Rogue femtocells could be used to steal user data

Criminal gangs have become increasingly interested in smartphones as they become capable of running sophisticated mobile banking and payment applications. This, according to a mobile security expert, has prompted activity involving femtocells and other technologies in renewed attempts to steal private information.

Dr. Bjoern Rupp, CEO of GSMK CryptoPhone, claims that these attacks are now possible using low-cost equipment, whereas only a few years ago it would have needed very expensive monitoring kit only affordable by government security agencies. "In the old-world of mobile telecoms you would need US$50,000 to buy measurement equipment from the likes of Rohde & Schwarz for such an attack. Now your commercial IPX software allows you to run a base station on Linux and simulate a GSM cell," said Rupp.

According to Rupp, a spoofed femtocell is one approach to running man-in-the-middle attacks on mobile networks but suffers from practical obstacles. Most femtocells are 3G, and the 3G standard requires mutual authentication (so the network must authenticate itself to the handset and via versa) so it's much harder to pretend to be a node on that network. 2G GSM networks only authenticate in one direction, with the SIM proving its identity to the network.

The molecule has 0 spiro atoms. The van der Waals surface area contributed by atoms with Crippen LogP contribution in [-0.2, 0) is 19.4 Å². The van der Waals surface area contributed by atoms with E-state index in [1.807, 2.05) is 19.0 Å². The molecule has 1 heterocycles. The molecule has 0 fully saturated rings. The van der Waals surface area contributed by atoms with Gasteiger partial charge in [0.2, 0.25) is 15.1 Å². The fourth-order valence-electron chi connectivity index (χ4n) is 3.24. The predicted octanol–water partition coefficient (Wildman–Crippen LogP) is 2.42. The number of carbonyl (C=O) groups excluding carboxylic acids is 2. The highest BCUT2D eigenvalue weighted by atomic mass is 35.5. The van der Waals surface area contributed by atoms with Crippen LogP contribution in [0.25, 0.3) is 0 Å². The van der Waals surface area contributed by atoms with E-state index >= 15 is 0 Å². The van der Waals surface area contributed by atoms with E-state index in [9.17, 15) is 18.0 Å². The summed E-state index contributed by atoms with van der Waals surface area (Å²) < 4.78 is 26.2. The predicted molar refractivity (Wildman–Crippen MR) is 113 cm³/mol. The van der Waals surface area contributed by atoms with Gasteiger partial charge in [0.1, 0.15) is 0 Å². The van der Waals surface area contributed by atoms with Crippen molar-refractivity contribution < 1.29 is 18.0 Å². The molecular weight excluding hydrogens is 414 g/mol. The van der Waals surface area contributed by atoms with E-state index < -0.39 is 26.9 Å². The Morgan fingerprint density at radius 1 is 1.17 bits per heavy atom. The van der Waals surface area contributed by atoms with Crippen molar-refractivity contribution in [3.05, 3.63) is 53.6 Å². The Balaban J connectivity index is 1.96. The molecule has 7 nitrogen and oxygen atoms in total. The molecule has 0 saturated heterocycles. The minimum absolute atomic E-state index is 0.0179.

Rupp said hackers could force smartphones connected to a rogue femtocell to fall back and use GSM. "A determined adversary could push targeted devices into GSM mode," he explained. He added that this type of attack was more potent than much-publicised Evil Twin-style rogue Wi-Fi hot spot attacks.

"In the Wi-Fi area users generally make an active decision to connect to a network. With the rogue base station attack, users will not realise they have entered a trap. The phone will simply think it has entered a new cell with a strong signal, and will begin talking to a rogue base station automatically."

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